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John Scottowe. Letter "I" from "Calligraphic Alphabet," 1592. Wing MS ZW 545 .S431.

John Scottowe. Letter “I” from “Calligraphic Alphabet,” 1592. Wing MS ZW 545 .S431.

Welcome to the blog for the Newberry Center for Renaissance Studies! We post about center programs; items in the Newberry collections of special interest to those involved in medieval, Renaissance, or early modern studies; and profiles of scholars coming to the Newberry to present talks or pursue their research in those areas of study. We welcome your comments.

Musings on learning Latin

Gregor Reisch, Margarita Philosophica. Basel: Michael Furter, 1517. Newberry Wing ZP 538 .F985.

Gregor Reisch, Margarita Philosophica. Basel: Michael Furter, 1517. This frontispiece shows Latin Grammar personified holding the key to all other branches of learning.

Francesco Venturini, Rudimenta grammatices, Florence, 1482. Newberry Inc. 6141.

Francesco Venturini, Rudimenta grammatices, Florence, 1482. A gorgeous example of an incunable grammar in a humanist miniscule font.

Joannes Sulpitius Verulanus, De arte grammatica, sive, De octo partibus orationis, Venice: Joannes Tacuinus, c. 1495. Newberry Inc. 5438.4.

Joannes Sulpitius Verulanus, De arte grammatica, sive, De octo partibus orationis, Venice: Joannes Tacuinus, c. 1495. Students in earlier centuries also sometimes passed the time during class doodling in their textbooks.

Sitting on the commuter train on the way to work one day, I overheard two women chatting in the seat behind me. “Her son is taking Latin in college! I mean, I could sort of see it if it were Spanish, or something useful. But why waste your time with a dead language?” Her companion clucked in agreement.

I forbore turning around and leaning over the seat to mount a defense of Latin. But the exchange got me thinking. For me studying Latin, starting later in life than is perhaps usual, has proved the gateway to my study of medieval history, of medieval manuscripts and codicology, of paleography, and indeed to my current career. As a major component of my position as interim director of the Center for Renaissance Studies, I design and administer programs in medieval, Renaissance, and early modern studies, programs intended to engage a variety of audiences: scholars, students, and the interested general public. Directly or indirectly, Latinity permeates these programs, through Latin sources or through questions of reception, transmission, revival, or reinterpretation of texts.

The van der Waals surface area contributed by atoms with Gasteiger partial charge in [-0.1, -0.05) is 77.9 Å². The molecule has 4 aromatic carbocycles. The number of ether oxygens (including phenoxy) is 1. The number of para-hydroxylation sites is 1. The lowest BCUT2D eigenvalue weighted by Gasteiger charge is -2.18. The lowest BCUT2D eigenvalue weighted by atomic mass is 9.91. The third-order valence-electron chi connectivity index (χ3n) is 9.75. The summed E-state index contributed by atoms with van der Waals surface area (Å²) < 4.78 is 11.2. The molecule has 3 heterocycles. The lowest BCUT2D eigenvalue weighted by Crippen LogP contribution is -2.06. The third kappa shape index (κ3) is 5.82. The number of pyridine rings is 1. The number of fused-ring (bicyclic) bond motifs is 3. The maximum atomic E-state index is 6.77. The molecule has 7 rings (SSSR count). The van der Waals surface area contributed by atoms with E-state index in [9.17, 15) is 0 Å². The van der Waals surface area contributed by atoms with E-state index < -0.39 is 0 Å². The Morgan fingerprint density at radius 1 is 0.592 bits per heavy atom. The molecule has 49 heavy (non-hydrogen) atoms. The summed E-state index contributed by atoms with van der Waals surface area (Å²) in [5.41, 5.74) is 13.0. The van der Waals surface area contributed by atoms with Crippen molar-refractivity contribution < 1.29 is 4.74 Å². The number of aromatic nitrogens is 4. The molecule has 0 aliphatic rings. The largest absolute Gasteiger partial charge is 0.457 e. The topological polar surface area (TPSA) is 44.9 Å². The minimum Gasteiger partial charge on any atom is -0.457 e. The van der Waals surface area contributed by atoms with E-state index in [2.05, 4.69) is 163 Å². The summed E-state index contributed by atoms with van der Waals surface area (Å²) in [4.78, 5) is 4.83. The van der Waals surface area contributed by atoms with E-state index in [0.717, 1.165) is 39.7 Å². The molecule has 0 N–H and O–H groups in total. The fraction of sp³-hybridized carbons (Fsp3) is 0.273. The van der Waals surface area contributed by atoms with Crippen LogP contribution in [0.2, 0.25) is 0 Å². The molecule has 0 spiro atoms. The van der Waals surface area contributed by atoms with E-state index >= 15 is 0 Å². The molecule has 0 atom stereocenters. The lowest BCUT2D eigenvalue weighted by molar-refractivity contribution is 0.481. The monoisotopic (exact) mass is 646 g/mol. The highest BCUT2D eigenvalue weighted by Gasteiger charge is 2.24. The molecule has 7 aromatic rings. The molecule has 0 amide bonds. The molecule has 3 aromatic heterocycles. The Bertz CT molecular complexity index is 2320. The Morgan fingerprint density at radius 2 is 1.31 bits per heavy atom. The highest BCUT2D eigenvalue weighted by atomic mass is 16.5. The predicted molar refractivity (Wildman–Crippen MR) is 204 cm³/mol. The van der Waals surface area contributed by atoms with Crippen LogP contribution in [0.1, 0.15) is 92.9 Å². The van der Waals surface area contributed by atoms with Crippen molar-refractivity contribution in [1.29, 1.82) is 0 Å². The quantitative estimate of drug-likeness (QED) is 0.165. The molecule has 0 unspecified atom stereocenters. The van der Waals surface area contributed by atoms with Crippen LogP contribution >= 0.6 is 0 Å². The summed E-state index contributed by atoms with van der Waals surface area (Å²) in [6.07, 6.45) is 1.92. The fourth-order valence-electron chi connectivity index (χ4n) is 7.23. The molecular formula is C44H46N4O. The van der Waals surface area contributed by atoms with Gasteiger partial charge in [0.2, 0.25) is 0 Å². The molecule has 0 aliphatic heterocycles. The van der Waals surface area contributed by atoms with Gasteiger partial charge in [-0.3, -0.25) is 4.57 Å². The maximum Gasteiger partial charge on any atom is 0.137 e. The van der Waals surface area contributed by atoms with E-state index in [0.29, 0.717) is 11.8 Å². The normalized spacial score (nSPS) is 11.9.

But beyond providing a necessary skill, only when I studied Latin did I truly begin to perceive the very bones of language, how language functions. Previously I had studied Spanish (useful!) and French, and as a writer had scrutinized my native English as well. But assimilating the precision, complexity, and rigor of Latin has made both my thinking and writing clearer and even, in my best moments, more graceful.

Thinking about learning Latin has moved me to post a few images from early printed Latin grammars in the Newberry collection. They demonstrate the reinvigorated importance of Latin language and literature during the Renaissance. Click on the images to see a pop-up enlargement.

Posted by Karen Christianson.

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